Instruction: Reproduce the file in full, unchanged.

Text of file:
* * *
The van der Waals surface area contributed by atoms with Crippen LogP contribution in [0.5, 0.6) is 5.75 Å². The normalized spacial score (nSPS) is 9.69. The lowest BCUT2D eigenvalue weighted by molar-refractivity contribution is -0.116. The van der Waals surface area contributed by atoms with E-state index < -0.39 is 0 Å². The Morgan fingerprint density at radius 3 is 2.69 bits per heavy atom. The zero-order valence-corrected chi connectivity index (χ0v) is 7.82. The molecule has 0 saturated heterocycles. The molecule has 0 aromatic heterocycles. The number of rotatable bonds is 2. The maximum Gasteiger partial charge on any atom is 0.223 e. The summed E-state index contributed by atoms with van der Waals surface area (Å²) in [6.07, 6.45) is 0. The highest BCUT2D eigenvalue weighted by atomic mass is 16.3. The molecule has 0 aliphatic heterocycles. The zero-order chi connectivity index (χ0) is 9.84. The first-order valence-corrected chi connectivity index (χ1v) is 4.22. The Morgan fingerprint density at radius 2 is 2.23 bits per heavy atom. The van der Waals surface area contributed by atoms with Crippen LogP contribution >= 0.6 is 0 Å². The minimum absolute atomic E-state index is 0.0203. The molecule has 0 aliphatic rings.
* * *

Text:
The van der Waals surface area contributed by atoms with Crippen LogP contribution in [0.5, 0.6) is 5.75 Å². The normalized spacial score (nSPS) is 9.69. The lowest BCUT2D eigenvalue weighted by molar-refractivity contribution is -0.116. The van der Waals surface area contributed by atoms with E-state index < -0.39 is 0 Å². The Morgan fingerprint density at radius 3 is 2.69 bits per heavy atom. The zero-order valence-corrected chi connectivity index (χ0v) is 7.82. The molecule has 0 saturated heterocycles. The molecule has 0 aromatic heterocycles. The number of rotatable bonds is 2. The maximum Gasteiger partial charge on any atom is 0.223 e. The summed E-state index contributed by atoms with van der Waals surface area (Å²) in [6.07, 6.45) is 0. The highest BCUT2D eigenvalue weighted by atomic mass is 16.3. The molecule has 0 aliphatic heterocycles. The zero-order chi connectivity index (χ0) is 9.84. The first-order valence-corrected chi connectivity index (χ1v) is 4.22. The Morgan fingerprint density at radius 2 is 2.23 bits per heavy atom. The van der Waals surface area contributed by atoms with Crippen LogP contribution >= 0.6 is 0 Å². The minimum absolute atomic E-state index is 0.0203. The molecule has 0 aliphatic rings.